UK Secretary discusses Falklands’ defence in Parliament
UK Defence Secretary Philip Hammond said on Monday that the British military presence in the Falklands has not increased recently since there was no recorded change to Argentine force levels, and there was no current or credible threat.
However the UK government was committed to the right of the Falkland Islanders to self-determination and was confident that there are sufficient assets in place to protect the Islands and ensure that right.
On Monday the Commons discussed the threat to the Falkland Islands with Defense secretary Hammond and said that despite speculation in the media there have been no changes as to the forces deployed in the zone and no plans for significant changes.
Hammond added that the British government “has no wish or intention of increasing or escalating the intensity” of debate with Argentina regarding the Falklands sovereignty.
His comments came as Conservative MP Amber Rudd asked whether Secretary Hammond was confident that the UK had sufficient naval assets in the area to prevent any naval attack.
The Defense Secretary replied that the UK was quite confident that it had sufficient naval assets in the area and the ability to reinforce those assets should there be any evidence of intent to any form of attack.
He said: Despite media speculation to the contrary, there has been no recent change to force levels. There is no evidence of any current credible military threat to the security of the Falkland Islands and therefore no current plan for significant changes to force deployments”.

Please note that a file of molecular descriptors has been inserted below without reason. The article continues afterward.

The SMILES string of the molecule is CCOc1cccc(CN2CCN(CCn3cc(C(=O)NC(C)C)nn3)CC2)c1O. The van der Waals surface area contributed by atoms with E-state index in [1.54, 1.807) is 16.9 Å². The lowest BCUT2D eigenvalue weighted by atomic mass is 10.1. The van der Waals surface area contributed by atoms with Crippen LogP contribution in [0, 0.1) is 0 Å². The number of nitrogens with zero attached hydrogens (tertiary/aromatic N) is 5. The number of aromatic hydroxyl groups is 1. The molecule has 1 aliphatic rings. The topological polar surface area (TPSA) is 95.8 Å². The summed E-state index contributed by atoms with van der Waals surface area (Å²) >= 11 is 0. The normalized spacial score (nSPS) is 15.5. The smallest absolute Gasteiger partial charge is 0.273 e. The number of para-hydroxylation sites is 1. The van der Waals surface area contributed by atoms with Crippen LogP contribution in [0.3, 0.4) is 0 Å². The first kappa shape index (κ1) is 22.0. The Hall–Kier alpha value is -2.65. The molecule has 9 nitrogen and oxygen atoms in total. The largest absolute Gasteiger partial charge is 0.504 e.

However, her Majesty's Government is committed to defending the right of the Falkland islanders to self-determination and plans exist for rapid reinforcement of the land, sea and air forces in and around the islands, should any such threat appear.
Conservative Desmond Swayne said proper precautions were absolutely necessary.
Mr Hammond replied: It is absolutely necessary that our intentions are not capable of being misinterpreted. We have the strongest possible intention of defending the Falkland islanders' right to self-determination and the strongest intention to defend the islands.
Equally we have no desire or intention to increase the heat around this debate. We are not seeking to do actions which are provocative or cause unnecessary alarm. We will defend the Islands; nobody should be under any illusion about that, we will deploy the forces necessary.
Former Labour minister Denis MacShane (Rotherham) claimed Britain was in the weakest position in five centuries of naval history.
Mr Hammond responded that Mr MacShane had succumbed slightly to hyperbole, adding: The Government's position is very clear - its approach is to make quite clear to Argentina our intent to defend the Islands, to deploy necessary military forces to provide a credible defense of the Islands and to ensure that we are not placed in the invidious position of having to mount a long-range invasion to retake the Islands.